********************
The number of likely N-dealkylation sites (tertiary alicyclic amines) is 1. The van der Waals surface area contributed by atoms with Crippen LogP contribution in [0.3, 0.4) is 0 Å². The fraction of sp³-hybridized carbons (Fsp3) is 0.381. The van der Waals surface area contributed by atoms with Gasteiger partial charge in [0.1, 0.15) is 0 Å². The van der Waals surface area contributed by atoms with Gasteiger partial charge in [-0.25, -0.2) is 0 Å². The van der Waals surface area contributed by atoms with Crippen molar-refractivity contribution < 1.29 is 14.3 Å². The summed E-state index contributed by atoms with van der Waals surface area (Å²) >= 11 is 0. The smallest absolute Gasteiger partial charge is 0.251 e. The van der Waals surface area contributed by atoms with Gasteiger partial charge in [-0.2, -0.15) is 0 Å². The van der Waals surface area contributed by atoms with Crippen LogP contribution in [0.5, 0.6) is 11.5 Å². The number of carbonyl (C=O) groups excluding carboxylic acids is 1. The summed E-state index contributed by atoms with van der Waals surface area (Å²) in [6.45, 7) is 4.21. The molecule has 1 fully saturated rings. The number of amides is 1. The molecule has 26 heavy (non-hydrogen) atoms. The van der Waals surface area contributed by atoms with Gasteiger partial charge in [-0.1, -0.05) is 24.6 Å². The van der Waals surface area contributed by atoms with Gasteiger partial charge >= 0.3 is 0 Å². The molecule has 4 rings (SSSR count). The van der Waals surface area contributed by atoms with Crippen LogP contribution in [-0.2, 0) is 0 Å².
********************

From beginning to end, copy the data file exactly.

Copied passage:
The number of likely N-dealkylation sites (tertiary alicyclic amines) is 1. The van der Waals surface area contributed by atoms with Crippen LogP contribution in [0.3, 0.4) is 0 Å². The fraction of sp³-hybridized carbons (Fsp3) is 0.381. The van der Waals surface area contributed by atoms with Gasteiger partial charge in [0.1, 0.15) is 0 Å². The van der Waals surface area contributed by atoms with Gasteiger partial charge in [-0.25, -0.2) is 0 Å². The van der Waals surface area contributed by atoms with Crippen molar-refractivity contribution < 1.29 is 14.3 Å². The summed E-state index contributed by atoms with van der Waals surface area (Å²) >= 11 is 0. The smallest absolute Gasteiger partial charge is 0.251 e. The van der Waals surface area contributed by atoms with Gasteiger partial charge in [-0.2, -0.15) is 0 Å². The van der Waals surface area contributed by atoms with Crippen LogP contribution in [0.5, 0.6) is 11.5 Å². The number of carbonyl (C=O) groups excluding carboxylic acids is 1. The summed E-state index contributed by atoms with van der Waals surface area (Å²) in [6.45, 7) is 4.21. The molecule has 1 fully saturated rings. The number of amides is 1. The molecule has 26 heavy (non-hydrogen) atoms. The van der Waals surface area contributed by atoms with Gasteiger partial charge in [-0.1, -0.05) is 24.6 Å². The van der Waals surface area contributed by atoms with Gasteiger partial charge >= 0.3 is 0 Å². The molecule has 4 rings (SSSR count). The van der Waals surface area contributed by atoms with Crippen LogP contribution in [-0.2, 0) is 0 Å².